Charlie Riedel/Associated Press file photo
When Brandon Stokley canceled his 10-year anniversary trip with his wife to spend a week in February with Peyton Manning, neither the wide receiver nor the quarterback could have imagined what would come next.
How could they, back in February, have pictured that come November they’d be connecting for touchdowns during a run toward the playoffs with the Denver Broncos?
Back then, Manning was an Indianapolis Colt and in the early stages of working back into playing shape after a series of neck surgeries. Stokley was unemployed, injured and on the verge of retirement. His wife, Lana, was telling friends and relatives Stokley’s football career was over.
While Manning is an MVP candidate in his comeback season, Stokley’s comeback is just as remarkable, if not even more improbable.
At 36, and with five regular-season games left, Stokley has 36 catches for 449 yards – his best numbers since 2008 – and five touchdowns. He has become the 11th player in NFL history 36 or older with at least 30 catches and five touchdowns in a season.
Stokley’s most recent touchdown came two weeks ago in Denver, as he lined up in his familiar slot position, faked out a San Diego Chargers defensive back and sprinted uncovered to the end zone. It was an easy throw for Manning and an easy catch for Stokley.
As Stokley celebrated in the end zone, he looked up, seeking eye contact with his 8-year-old son, Cameron. Even through the crowd, Cameron was easy to find: He was the only kid so happy he was crying.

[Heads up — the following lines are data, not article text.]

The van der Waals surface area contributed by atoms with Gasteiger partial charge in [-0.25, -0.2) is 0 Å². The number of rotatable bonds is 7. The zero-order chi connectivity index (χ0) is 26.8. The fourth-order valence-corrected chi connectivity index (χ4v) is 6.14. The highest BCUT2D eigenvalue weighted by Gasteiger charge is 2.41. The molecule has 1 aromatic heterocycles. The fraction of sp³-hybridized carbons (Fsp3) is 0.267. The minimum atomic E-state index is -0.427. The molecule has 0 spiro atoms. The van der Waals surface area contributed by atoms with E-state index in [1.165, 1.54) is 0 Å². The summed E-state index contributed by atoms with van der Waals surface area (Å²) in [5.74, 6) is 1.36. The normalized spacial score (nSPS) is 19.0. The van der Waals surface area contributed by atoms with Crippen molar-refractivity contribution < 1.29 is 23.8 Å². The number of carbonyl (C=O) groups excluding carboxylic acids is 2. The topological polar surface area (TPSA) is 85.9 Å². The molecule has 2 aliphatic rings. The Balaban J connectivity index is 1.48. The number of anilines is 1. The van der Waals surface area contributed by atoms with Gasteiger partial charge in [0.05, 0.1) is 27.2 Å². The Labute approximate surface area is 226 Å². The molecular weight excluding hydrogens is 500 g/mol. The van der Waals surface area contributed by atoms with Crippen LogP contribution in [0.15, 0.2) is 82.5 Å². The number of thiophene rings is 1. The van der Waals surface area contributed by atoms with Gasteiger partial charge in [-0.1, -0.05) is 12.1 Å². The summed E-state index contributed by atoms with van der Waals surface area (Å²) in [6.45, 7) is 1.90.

“To see the smile on his face is priceless,” Stokley said. “He’s so emotional. He’s bawling his eyes out.”
Moments like that, Stokley reminded himself, were why he chose to turn back from the brink of retirement.
It wasn’t for money (he signed a one-year deal for the veteran minimum), and it wasn’t to chase a title (he has two Super Bowl rings, one each with the Baltimore Ravens and Colts). Stokley wanted one more chance to play alongside Manning, in the city Stokley has adopted as home now that his kids are old enough to remember it.
When the final seconds expired on that win, Cameron and a third-grade buddy joined Stokley on the field. The boys took pictures with the Broncos’ mascot and followed Stokley into the locker room, where Cameron grabbed Stokley’s team-issued iPad and started flipping through game film.
Stokley’s favorite memories from his childhood are of the times he spent on the field and in the locker room with his dad, Nelson Stokley, the coach at Louisiana-Lafayette from 1986 to 1998. Nelson Stokley died from complications of Alzheimer’s disease in 2010.
“Those are the best memories I have with my dad. They’re all from football, and I want my son to be able to have those, too,” Stokley said.
When the Stokleys returned to their home south of Denver, Stokley was able to share the moment with his other son. Carson, 6, is autistic and doesn’t have the attention span to sit through a game. So he watches on TV and cheers for his dad. He doesn’t understand the intricacies, but he knows the guy in the No. 14 jersey.
“He’ll say, ‘Go, Dad!’ I guess he thinks I’m on TV all the time,” Stokley said. “Nobody can put a smile on my face like he can.”
The Stokley family chose to stay in Colorado after Stokley’s release by the Broncos in 2010 in large part because Carson was enrolled at Denver’s Firefly Autism school, which helped prepare Carson to start in a mainstream kindergarten program this year.